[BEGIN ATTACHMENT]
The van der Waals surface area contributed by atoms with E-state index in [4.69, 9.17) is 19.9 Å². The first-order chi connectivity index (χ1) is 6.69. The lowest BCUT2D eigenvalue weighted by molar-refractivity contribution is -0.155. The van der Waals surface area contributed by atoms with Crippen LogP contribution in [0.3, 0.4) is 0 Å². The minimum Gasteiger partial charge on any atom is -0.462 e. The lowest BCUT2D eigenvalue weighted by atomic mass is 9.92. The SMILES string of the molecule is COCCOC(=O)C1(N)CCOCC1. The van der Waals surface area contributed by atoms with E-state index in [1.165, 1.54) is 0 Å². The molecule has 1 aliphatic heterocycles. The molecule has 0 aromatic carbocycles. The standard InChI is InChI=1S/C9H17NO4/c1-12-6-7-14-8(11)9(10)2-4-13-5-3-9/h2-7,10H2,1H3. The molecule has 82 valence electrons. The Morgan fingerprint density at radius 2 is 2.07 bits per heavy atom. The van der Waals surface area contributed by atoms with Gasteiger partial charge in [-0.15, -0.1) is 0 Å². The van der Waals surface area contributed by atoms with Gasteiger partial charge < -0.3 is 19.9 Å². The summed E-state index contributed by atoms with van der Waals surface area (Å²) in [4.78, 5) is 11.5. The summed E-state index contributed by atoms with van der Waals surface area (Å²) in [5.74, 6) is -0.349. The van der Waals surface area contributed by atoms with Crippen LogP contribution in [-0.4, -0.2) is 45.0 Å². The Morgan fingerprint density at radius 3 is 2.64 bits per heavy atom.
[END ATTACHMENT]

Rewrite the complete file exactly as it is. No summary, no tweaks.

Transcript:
The van der Waals surface area contributed by atoms with E-state index in [4.69, 9.17) is 19.9 Å². The first-order chi connectivity index (χ1) is 6.69. The lowest BCUT2D eigenvalue weighted by molar-refractivity contribution is -0.155. The van der Waals surface area contributed by atoms with Crippen LogP contribution in [0.3, 0.4) is 0 Å². The minimum Gasteiger partial charge on any atom is -0.462 e. The lowest BCUT2D eigenvalue weighted by atomic mass is 9.92. The SMILES string of the molecule is COCCOC(=O)C1(N)CCOCC1. The van der Waals surface area contributed by atoms with E-state index in [1.165, 1.54) is 0 Å². The molecule has 1 aliphatic heterocycles. The molecule has 0 aromatic carbocycles. The standard InChI is InChI=1S/C9H17NO4/c1-12-6-7-14-8(11)9(10)2-4-13-5-3-9/h2-7,10H2,1H3. The molecule has 82 valence electrons. The Morgan fingerprint density at radius 2 is 2.07 bits per heavy atom. The van der Waals surface area contributed by atoms with Gasteiger partial charge in [-0.15, -0.1) is 0 Å². The van der Waals surface area contributed by atoms with Gasteiger partial charge < -0.3 is 19.9 Å². The summed E-state index contributed by atoms with van der Waals surface area (Å²) in [4.78, 5) is 11.5. The summed E-state index contributed by atoms with van der Waals surface area (Å²) in [5.74, 6) is -0.349. The van der Waals surface area contributed by atoms with Crippen LogP contribution in [-0.4, -0.2) is 45.0 Å². The Morgan fingerprint density at radius 3 is 2.64 bits per heavy atom.